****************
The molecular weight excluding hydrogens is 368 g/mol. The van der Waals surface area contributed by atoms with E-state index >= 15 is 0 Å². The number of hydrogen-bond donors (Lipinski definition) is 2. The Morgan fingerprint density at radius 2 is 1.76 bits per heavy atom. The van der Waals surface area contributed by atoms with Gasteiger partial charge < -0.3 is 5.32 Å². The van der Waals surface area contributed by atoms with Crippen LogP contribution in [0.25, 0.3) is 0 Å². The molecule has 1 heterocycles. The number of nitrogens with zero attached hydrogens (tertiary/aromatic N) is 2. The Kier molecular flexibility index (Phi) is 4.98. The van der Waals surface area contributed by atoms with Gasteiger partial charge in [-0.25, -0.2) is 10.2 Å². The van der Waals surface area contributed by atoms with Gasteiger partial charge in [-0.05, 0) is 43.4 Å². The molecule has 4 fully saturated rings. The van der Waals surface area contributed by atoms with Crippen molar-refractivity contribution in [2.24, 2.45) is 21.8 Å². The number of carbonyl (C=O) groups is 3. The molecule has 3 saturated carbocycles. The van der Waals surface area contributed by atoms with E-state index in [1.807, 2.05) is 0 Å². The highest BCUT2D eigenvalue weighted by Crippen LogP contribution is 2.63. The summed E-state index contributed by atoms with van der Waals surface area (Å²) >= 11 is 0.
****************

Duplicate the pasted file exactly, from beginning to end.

The molecular weight excluding hydrogens is 368 g/mol. The van der Waals surface area contributed by atoms with E-state index >= 15 is 0 Å². The number of hydrogen-bond donors (Lipinski definition) is 2. The Morgan fingerprint density at radius 2 is 1.76 bits per heavy atom. The van der Waals surface area contributed by atoms with Gasteiger partial charge < -0.3 is 5.32 Å². The van der Waals surface area contributed by atoms with Crippen LogP contribution in [0.25, 0.3) is 0 Å². The molecule has 1 heterocycles. The number of nitrogens with zero attached hydrogens (tertiary/aromatic N) is 2. The Kier molecular flexibility index (Phi) is 4.98. The van der Waals surface area contributed by atoms with Gasteiger partial charge in [-0.25, -0.2) is 10.2 Å². The van der Waals surface area contributed by atoms with Gasteiger partial charge in [-0.05, 0) is 43.4 Å². The molecule has 4 fully saturated rings. The van der Waals surface area contributed by atoms with Crippen molar-refractivity contribution in [2.24, 2.45) is 21.8 Å². The number of carbonyl (C=O) groups is 3. The molecule has 3 saturated carbocycles. The van der Waals surface area contributed by atoms with E-state index in [1.807, 2.05) is 0 Å². The highest BCUT2D eigenvalue weighted by Crippen LogP contribution is 2.63. The summed E-state index contributed by atoms with van der Waals surface area (Å²) >= 11 is 0.